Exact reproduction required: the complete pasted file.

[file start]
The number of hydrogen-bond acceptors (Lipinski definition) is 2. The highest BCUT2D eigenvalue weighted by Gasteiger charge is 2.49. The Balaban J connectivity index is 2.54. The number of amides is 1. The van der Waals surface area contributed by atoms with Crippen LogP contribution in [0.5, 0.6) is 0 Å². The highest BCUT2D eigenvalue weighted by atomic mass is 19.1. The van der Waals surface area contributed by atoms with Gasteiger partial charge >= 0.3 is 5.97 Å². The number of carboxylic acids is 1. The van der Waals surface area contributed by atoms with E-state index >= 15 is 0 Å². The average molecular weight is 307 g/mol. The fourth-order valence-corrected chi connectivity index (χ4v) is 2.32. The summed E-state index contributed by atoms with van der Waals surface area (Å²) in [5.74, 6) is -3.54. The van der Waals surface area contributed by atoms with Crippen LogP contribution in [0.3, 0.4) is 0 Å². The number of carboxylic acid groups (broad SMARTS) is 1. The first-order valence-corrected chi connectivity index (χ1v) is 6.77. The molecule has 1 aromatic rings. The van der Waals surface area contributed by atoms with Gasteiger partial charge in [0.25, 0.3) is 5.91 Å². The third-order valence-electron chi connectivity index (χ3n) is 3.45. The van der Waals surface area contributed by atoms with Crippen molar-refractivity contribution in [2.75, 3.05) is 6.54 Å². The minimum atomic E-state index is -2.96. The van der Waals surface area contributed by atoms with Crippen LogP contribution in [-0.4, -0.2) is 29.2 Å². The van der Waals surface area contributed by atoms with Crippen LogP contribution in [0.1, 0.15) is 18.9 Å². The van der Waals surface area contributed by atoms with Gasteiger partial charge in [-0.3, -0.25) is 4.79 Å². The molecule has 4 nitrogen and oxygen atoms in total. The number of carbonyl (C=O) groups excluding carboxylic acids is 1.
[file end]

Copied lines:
The number of hydrogen-bond acceptors (Lipinski definition) is 2. The highest BCUT2D eigenvalue weighted by Gasteiger charge is 2.49. The Balaban J connectivity index is 2.54. The number of amides is 1. The van der Waals surface area contributed by atoms with Crippen LogP contribution in [0.5, 0.6) is 0 Å². The highest BCUT2D eigenvalue weighted by atomic mass is 19.1. The van der Waals surface area contributed by atoms with Gasteiger partial charge >= 0.3 is 5.97 Å². The number of carboxylic acids is 1. The van der Waals surface area contributed by atoms with E-state index >= 15 is 0 Å². The average molecular weight is 307 g/mol. The fourth-order valence-corrected chi connectivity index (χ4v) is 2.32. The summed E-state index contributed by atoms with van der Waals surface area (Å²) in [5.74, 6) is -3.54. The van der Waals surface area contributed by atoms with Crippen LogP contribution in [0.3, 0.4) is 0 Å². The number of carboxylic acid groups (broad SMARTS) is 1. The first-order valence-corrected chi connectivity index (χ1v) is 6.77. The molecule has 1 aromatic rings. The van der Waals surface area contributed by atoms with Gasteiger partial charge in [0.25, 0.3) is 5.91 Å². The third-order valence-electron chi connectivity index (χ3n) is 3.45. The van der Waals surface area contributed by atoms with Crippen molar-refractivity contribution in [2.75, 3.05) is 6.54 Å². The minimum atomic E-state index is -2.96. The van der Waals surface area contributed by atoms with Crippen LogP contribution in [-0.4, -0.2) is 29.2 Å². The van der Waals surface area contributed by atoms with Crippen LogP contribution in [0.1, 0.15) is 18.9 Å². The van der Waals surface area contributed by atoms with Gasteiger partial charge in [-0.3, -0.25) is 4.79 Å². The molecule has 4 nitrogen and oxygen atoms in total. The number of carbonyl (C=O) groups excluding carboxylic acids is 1.